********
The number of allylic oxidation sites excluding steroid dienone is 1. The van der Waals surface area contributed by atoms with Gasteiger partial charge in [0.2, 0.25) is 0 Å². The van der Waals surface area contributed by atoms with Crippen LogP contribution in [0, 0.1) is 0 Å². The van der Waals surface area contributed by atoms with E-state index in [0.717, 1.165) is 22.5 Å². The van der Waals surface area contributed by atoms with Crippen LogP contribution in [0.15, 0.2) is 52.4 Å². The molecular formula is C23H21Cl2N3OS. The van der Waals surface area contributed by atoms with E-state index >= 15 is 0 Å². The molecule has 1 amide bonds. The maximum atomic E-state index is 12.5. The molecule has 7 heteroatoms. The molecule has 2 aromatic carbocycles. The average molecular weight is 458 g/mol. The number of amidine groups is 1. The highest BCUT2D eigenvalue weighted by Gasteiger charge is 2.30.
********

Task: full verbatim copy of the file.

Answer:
The number of allylic oxidation sites excluding steroid dienone is 1. The van der Waals surface area contributed by atoms with Gasteiger partial charge in [0.2, 0.25) is 0 Å². The van der Waals surface area contributed by atoms with Crippen LogP contribution in [0, 0.1) is 0 Å². The van der Waals surface area contributed by atoms with E-state index in [0.717, 1.165) is 22.5 Å². The van der Waals surface area contributed by atoms with Crippen LogP contribution in [0.15, 0.2) is 52.4 Å². The molecular formula is C23H21Cl2N3OS. The van der Waals surface area contributed by atoms with E-state index >= 15 is 0 Å². The molecule has 1 amide bonds. The maximum atomic E-state index is 12.5. The molecule has 7 heteroatoms. The molecule has 2 aromatic carbocycles. The average molecular weight is 458 g/mol. The number of amidine groups is 1. The highest BCUT2D eigenvalue weighted by Gasteiger charge is 2.30.